The National Center on Family Homelessness reports that families make up 37% of the homeless population. And within those homeless families, 52% are Black, and 35% are white, according to the most recent Annual Homeless Assessment Report to Congress. The mere fact that the National Center on Family Homelessness needs to exist should give everyone pause.
According to the National Partnership for Women and Families, there are significant disparities that exist within homelessness:
- Pacific Islanders are 14 times more likely to experience homelessness than white people
- Native Americans are nearly 6 times more likely
- Black people are nearly 5 times more likely
- Black and Latina renters are disproportionately threatened with eviction
Seeking Safety, Seeking Refuge
So how do women become homeless in the first place? Domestic and sexual abuse is the primary driver for women fleeing their homes, with children in tow, to escape abuse. Studies on homelessness report that nearly 90% of homeless women have experienced sexual or physical trauma. But homeless women also have many other needs that may not be addressed during an experience with homelessness, such as pregnancy, breast health, support for menses, and other issues. In fact, a Massachusetts report on homelessness reported that women are more likely to opt out of shelters for fear of their physical safety, and therefore are not counted and are underrepresented in many estimates of homeless women. Homeless mothers experience chronic and repeated traumas that can impact both the mother and the child in irreparable ways.
So, What Can You Do?
Advocacy for access to care is not a one-and-done event. Advocating for equitable, sustainable, and compassionate services to support homeless women and their families is of the utmost importance in our communities. Just as important is advocating for resources for those who are on the brink of homelessness…just one paycheck away from having nothing.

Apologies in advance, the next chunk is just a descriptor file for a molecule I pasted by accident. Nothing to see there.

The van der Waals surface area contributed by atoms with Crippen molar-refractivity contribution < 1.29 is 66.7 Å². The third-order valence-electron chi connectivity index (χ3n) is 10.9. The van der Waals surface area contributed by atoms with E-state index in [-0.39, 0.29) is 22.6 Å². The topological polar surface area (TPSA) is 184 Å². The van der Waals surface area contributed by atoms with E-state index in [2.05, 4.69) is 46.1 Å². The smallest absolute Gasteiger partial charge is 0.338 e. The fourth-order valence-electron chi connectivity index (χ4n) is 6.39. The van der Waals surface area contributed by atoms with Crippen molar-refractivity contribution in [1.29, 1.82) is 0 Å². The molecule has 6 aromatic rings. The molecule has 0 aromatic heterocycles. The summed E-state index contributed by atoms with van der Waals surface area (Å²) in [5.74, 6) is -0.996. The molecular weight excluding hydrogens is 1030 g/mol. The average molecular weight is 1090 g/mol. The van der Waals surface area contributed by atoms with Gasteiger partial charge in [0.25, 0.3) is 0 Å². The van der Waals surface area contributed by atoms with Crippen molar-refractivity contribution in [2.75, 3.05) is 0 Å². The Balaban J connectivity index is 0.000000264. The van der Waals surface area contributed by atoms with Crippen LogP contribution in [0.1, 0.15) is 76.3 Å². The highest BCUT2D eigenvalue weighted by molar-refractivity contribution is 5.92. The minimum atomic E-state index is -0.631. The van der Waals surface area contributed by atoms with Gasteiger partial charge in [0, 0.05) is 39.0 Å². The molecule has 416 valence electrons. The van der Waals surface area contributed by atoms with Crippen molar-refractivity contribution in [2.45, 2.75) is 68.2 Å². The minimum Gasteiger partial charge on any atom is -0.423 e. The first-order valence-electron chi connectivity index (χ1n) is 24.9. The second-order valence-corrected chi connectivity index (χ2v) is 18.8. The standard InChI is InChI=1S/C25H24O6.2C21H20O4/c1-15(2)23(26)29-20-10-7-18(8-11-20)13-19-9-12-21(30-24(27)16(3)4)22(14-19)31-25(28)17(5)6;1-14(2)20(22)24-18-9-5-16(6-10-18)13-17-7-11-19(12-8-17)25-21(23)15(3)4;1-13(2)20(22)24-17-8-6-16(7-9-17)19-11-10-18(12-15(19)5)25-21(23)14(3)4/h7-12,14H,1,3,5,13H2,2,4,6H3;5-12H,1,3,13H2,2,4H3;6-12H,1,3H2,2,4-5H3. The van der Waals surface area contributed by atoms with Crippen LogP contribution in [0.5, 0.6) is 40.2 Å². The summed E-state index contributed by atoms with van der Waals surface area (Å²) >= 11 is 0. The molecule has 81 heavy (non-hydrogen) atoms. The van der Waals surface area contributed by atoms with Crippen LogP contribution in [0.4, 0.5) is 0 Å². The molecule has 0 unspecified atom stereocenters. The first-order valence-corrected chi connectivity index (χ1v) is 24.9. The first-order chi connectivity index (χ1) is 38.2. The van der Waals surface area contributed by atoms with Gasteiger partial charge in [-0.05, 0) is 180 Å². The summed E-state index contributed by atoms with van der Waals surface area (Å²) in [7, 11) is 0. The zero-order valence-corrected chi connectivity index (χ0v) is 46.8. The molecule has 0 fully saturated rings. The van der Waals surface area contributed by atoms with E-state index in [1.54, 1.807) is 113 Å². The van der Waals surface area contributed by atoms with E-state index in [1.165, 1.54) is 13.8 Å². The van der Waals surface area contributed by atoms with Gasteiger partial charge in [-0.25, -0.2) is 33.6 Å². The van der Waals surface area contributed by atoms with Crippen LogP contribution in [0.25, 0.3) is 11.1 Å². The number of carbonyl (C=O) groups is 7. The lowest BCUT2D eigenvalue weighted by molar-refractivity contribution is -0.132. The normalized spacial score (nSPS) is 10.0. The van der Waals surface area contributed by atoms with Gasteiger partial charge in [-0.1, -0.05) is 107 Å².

So, before you pick up the phone and call Child Protective Services to initiate a report for neglect, have you already made every effort to secure the unmet social needs of your pregnant patient? If not, why not? Do you initiate Child Protective Services reports equitably and equally? And if not, why not? Do you track the race and ethnicity of your Child Protective Services reports based on the rationale for the call? Do you share that data with your care teams?
“Members of our team immediately called CPS on a Black mother for being homeless. She left AMA during labor, and we do not know where she delivered. I was so distraught. Our policy directs us to contact CPS for homeless parents. Like they have not been traumatized enough already. We must change our policies to protect these mothers, and to make every effort to keep these newborns with their mothers."
So, I return to this statement. What could have been done differently? How could we have kept this pregnant woman in the hospital and connected her with the services she needs to take care of her newborn? How could we better engage? How can we reframe our biases and eliminate racism within our healthcare settings to provide respectful and dignified care to all patients?
Homelessness is Not Neglect…until you say it is.